The Unity Council was founded in 1964 by a group of individuals with roots in the anti-poverty movement and Latino organizing. Designed at first as a means to bring together disparate Latino groups so that Oakland’s Latino community would have a more powerful and cohesive voice, the Unity Council’s first successes included bringing badly needed employment and educational resources to the Fruitvale, and raising the profile of the needs and concerns of local Latinos. Arabella Martinez was a founder and first CEO.
With the help of funders and government officials. Within a short time, it also became a direct provider of social services itself and in the 1970s it built its first housing developments. These community development activities soon expanded to include the provision of business assistance services, and later the establishment of several businesses run by the Unity Council under the auspices of its subsidiary, the Peralta Service Corporation. During the late 1980s (a challenging time for many nonprofits in the face of shrinking government support), the Unity Council faced some very serious problems which almost resulted in the organization’s demise. Unwise investments, an apparent lack of adequate oversight, and poor leadership decisions left the Unity Council on the verge of bankruptcy in late 1989. Fortunately, broad-based community support, the outstanding efforts of key individuals including the return of Arabella Martinez, and a drastic reorganization meant that the Unity Council was able to weather this crisis and to rebuild. From the mid-1990s until the present day, the Unity Council has created and operated numerous programs designed to address the needs of residents of the Fruitvale district of Oakland. And its physical improvements of the area have literally transformed the neighborhood.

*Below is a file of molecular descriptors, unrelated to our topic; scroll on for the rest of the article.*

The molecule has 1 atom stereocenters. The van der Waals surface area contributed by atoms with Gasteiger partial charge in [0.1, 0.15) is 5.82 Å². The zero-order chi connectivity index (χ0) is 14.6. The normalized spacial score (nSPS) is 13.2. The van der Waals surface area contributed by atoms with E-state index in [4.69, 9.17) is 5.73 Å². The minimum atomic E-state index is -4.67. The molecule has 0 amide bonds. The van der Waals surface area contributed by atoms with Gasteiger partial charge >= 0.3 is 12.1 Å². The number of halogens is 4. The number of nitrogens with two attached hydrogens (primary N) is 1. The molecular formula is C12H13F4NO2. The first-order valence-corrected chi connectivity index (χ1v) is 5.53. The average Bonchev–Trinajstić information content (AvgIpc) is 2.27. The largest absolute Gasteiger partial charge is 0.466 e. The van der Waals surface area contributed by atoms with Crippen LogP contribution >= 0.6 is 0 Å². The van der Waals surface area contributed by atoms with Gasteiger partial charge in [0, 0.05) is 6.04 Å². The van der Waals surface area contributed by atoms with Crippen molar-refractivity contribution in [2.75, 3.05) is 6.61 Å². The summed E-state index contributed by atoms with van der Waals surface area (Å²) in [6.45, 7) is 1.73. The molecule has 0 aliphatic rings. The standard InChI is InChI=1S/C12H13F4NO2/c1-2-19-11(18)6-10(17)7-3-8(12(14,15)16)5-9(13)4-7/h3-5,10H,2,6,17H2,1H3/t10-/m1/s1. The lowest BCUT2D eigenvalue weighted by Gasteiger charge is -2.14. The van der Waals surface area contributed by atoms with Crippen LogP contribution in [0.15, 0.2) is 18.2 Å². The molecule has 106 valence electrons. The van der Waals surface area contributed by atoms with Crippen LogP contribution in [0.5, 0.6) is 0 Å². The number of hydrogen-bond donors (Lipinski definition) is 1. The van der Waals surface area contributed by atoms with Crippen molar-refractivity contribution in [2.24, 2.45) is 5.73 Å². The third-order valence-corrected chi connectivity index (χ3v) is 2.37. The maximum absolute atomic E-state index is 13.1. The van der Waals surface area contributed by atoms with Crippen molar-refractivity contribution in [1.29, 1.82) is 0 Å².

Links and References
- Unity Council marks 50 years of serving Latino community Oakland Tribune October 30, 2014